WG Law and Popular Culture
Chair: Peter Robson
Sam Hillyard | Durham University, UK
David S. Wall | Leeds University, UK
Safe and legitimate use? The case for private firearms ownership in civil society.
Four fatal shootings since 2010 by legal owners of firearms in the North of England has raised significant questions about gun control in the UK. The paper seeks to generate a much broader debate about gun control in civil society. It opens with specifics, looking at current legislation managing the legal ownership and use of firearms in the UK. Traditionally, the UK been seen as possessing the strictest firearms legislation globally. Recent reform, the first of significance since 1968, is evaluated in its scale and ambition before then overviewing the respective stances adopted by the shooting communities and regional police forces tasked with policy delivery. The second task of the paper is to situate firearm ownership historically. In the light of a reluctance within the service sector to deliver Home Office recommendations and growing public disquiet, the paper suggests that hunting culture is now a transgressive leisure pursuit in the UK. Transgressive leisure (TL) examines the global theme of how power and deviance structure the ways in which leisure and 'free' time are experienced, regulated and stratified in society. TL informed and exacerbated by the curious ambivalence between hunting culture participants and wider society. That is, how (a) people’s fantasies about The Good Life, going off-grid, connecting with the wild are being stimulated by offline TV programmes such as Ray Mears and Bear Grylls, and the many reality TV survivalist programmes and merchandisers (e.g. Duck Dynasty), but also (b) the computer games etc. where survival skills are practices in a virtual environment. This demand for experiencing ‘the wild’ authentically, viscerally and firsthand, clashes with the enhanced iron cage that is increasing framing access to and legalisation of the ‘wild.’ The conclusion suggests that both policy delivery and the very ownership of guns in a civilised society have become problematic. Furthermore, the right questions are not being asked about the regulation of hunting cultures. Critically, this involves taking into account this very ambivalence between social expectations and the status of hunting cultures in rural societies.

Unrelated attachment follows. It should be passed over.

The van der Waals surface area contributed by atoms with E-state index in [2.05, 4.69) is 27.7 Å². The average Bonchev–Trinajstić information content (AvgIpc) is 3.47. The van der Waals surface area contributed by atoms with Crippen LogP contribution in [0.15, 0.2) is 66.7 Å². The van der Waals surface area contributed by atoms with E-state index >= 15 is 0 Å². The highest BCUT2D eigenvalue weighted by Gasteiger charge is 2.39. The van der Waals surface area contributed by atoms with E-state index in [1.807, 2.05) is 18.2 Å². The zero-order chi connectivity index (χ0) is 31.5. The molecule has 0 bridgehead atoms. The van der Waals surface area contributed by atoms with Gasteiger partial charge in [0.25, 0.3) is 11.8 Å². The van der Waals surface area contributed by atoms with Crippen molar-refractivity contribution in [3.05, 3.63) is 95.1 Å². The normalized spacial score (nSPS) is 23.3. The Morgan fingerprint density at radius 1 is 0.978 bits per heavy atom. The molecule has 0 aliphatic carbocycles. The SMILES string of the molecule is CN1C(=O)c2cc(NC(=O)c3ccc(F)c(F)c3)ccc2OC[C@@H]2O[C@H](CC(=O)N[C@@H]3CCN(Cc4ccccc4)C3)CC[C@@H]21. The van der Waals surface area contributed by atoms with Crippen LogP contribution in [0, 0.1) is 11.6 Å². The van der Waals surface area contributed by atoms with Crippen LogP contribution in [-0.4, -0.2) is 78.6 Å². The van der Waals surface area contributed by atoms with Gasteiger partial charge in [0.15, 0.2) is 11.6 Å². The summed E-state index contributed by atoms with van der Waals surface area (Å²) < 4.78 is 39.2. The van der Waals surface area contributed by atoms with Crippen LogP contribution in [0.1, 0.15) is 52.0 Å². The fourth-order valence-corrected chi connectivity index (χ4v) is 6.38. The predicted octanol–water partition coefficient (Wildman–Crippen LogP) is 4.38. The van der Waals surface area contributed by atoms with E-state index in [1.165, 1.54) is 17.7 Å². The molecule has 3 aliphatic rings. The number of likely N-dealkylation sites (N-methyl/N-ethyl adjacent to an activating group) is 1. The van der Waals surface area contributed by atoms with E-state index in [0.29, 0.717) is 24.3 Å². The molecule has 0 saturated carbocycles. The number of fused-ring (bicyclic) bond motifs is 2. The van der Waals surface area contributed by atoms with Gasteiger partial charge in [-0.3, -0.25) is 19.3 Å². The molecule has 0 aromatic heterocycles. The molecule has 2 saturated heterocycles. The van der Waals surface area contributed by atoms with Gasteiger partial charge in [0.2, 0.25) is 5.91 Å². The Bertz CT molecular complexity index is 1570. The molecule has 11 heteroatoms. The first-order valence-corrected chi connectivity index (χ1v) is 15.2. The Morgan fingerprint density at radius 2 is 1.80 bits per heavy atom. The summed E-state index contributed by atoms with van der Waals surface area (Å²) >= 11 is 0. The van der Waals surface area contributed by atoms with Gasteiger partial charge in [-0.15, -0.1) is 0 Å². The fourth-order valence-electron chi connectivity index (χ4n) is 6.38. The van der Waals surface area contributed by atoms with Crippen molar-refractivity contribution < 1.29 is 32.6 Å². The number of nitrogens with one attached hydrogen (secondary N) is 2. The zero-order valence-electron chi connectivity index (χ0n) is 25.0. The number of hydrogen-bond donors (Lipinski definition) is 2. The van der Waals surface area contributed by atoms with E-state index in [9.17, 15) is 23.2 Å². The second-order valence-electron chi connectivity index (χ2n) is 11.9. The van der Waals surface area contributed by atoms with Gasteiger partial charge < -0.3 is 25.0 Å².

Nancy Marder | Chicago-Kent College of Law
What Hollywood, U.S.A. Teaches the World (Incorrectly) about American Juries
Stefan Machura | Bangor University
Consumption and effect of law-related media: Changing patterns?
The paper will be part of the "Developments in Popular Legal Culture II" panel, organized as part of the activities of the RCSL Working Group Law and Popular Culture.
The author has conducted a number of studies over recent years that investigate people's opinion on the courts, lawyers and the police. In this context, as one of the explanatory variables, consumption of law-related TV shows, and the influence of novels, TV and film has been tested.
The paper will investigate if there is a change going on in regards to the consumption and influence of those media.